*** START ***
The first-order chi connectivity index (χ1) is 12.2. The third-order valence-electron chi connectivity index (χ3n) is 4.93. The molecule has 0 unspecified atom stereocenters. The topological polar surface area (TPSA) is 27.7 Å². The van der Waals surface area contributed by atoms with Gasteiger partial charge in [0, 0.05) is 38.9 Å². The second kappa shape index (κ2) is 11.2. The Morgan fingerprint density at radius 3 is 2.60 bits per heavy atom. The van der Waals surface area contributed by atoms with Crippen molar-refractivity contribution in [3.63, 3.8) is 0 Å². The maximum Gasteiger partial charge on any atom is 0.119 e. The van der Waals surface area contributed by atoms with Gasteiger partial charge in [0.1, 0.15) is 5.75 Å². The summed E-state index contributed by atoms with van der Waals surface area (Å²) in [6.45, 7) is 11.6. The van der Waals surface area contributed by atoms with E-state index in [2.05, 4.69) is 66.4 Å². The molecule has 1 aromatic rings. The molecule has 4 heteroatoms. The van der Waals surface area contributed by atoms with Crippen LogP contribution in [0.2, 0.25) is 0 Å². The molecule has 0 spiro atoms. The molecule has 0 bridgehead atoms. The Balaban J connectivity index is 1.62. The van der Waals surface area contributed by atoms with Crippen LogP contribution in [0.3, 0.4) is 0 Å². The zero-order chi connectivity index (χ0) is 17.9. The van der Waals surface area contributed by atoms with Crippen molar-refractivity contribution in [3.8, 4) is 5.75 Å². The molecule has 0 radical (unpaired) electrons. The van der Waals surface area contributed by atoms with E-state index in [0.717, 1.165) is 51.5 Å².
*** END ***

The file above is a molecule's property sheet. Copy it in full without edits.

The first-order chi connectivity index (χ1) is 12.2. The third-order valence-electron chi connectivity index (χ3n) is 4.93. The molecule has 0 unspecified atom stereocenters. The topological polar surface area (TPSA) is 27.7 Å². The van der Waals surface area contributed by atoms with Gasteiger partial charge in [0, 0.05) is 38.9 Å². The second kappa shape index (κ2) is 11.2. The Morgan fingerprint density at radius 3 is 2.60 bits per heavy atom. The van der Waals surface area contributed by atoms with Crippen molar-refractivity contribution in [3.63, 3.8) is 0 Å². The maximum Gasteiger partial charge on any atom is 0.119 e. The van der Waals surface area contributed by atoms with Gasteiger partial charge in [0.1, 0.15) is 5.75 Å². The summed E-state index contributed by atoms with van der Waals surface area (Å²) in [6.45, 7) is 11.6. The van der Waals surface area contributed by atoms with E-state index in [2.05, 4.69) is 66.4 Å². The molecule has 1 aromatic rings. The molecule has 4 heteroatoms. The van der Waals surface area contributed by atoms with Crippen LogP contribution in [0.2, 0.25) is 0 Å². The molecule has 0 spiro atoms. The molecule has 0 bridgehead atoms. The Balaban J connectivity index is 1.62. The van der Waals surface area contributed by atoms with Crippen LogP contribution in [0.3, 0.4) is 0 Å². The zero-order chi connectivity index (χ0) is 17.9. The van der Waals surface area contributed by atoms with Crippen molar-refractivity contribution in [3.8, 4) is 5.75 Å². The molecule has 0 radical (unpaired) electrons. The van der Waals surface area contributed by atoms with E-state index in [0.717, 1.165) is 51.5 Å².